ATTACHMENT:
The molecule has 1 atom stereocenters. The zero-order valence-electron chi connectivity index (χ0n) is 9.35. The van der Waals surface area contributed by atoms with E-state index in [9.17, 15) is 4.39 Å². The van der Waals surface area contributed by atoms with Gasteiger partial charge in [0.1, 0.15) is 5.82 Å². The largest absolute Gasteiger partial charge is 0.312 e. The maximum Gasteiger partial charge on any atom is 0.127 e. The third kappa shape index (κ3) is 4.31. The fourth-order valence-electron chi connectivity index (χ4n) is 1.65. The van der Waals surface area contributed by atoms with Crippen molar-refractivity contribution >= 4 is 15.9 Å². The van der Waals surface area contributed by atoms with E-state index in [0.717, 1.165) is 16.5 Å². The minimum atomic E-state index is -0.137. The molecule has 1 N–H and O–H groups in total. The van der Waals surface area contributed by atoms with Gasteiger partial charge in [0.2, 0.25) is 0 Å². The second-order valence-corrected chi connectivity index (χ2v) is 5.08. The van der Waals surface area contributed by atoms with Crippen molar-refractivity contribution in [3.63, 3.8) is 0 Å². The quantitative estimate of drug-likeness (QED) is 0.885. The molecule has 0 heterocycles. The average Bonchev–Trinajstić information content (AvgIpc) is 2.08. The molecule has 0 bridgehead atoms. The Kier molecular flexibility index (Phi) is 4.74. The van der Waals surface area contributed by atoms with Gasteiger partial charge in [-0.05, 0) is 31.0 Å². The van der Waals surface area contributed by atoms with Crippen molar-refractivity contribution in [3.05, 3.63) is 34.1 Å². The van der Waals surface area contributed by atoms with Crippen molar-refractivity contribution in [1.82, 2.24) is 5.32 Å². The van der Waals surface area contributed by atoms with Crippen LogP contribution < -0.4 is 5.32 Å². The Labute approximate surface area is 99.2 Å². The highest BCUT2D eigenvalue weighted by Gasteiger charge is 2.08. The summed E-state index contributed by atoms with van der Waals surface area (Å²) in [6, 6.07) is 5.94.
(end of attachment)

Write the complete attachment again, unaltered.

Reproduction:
The molecule has 1 atom stereocenters. The zero-order valence-electron chi connectivity index (χ0n) is 9.35. The van der Waals surface area contributed by atoms with E-state index in [9.17, 15) is 4.39 Å². The van der Waals surface area contributed by atoms with Gasteiger partial charge in [0.1, 0.15) is 5.82 Å². The largest absolute Gasteiger partial charge is 0.312 e. The maximum Gasteiger partial charge on any atom is 0.127 e. The third kappa shape index (κ3) is 4.31. The fourth-order valence-electron chi connectivity index (χ4n) is 1.65. The van der Waals surface area contributed by atoms with Crippen molar-refractivity contribution >= 4 is 15.9 Å². The van der Waals surface area contributed by atoms with E-state index in [0.717, 1.165) is 16.5 Å². The minimum atomic E-state index is -0.137. The molecule has 1 N–H and O–H groups in total. The van der Waals surface area contributed by atoms with Gasteiger partial charge in [0.2, 0.25) is 0 Å². The second-order valence-corrected chi connectivity index (χ2v) is 5.08. The van der Waals surface area contributed by atoms with Crippen molar-refractivity contribution in [3.63, 3.8) is 0 Å². The quantitative estimate of drug-likeness (QED) is 0.885. The molecule has 0 heterocycles. The average Bonchev–Trinajstić information content (AvgIpc) is 2.08. The molecule has 0 bridgehead atoms. The Kier molecular flexibility index (Phi) is 4.74. The van der Waals surface area contributed by atoms with Gasteiger partial charge in [-0.05, 0) is 31.0 Å². The van der Waals surface area contributed by atoms with Crippen molar-refractivity contribution in [3.05, 3.63) is 34.1 Å². The van der Waals surface area contributed by atoms with Crippen molar-refractivity contribution in [1.82, 2.24) is 5.32 Å². The van der Waals surface area contributed by atoms with Crippen LogP contribution < -0.4 is 5.32 Å². The Labute approximate surface area is 99.2 Å². The highest BCUT2D eigenvalue weighted by Gasteiger charge is 2.08. The summed E-state index contributed by atoms with van der Waals surface area (Å²) in [6, 6.07) is 5.94.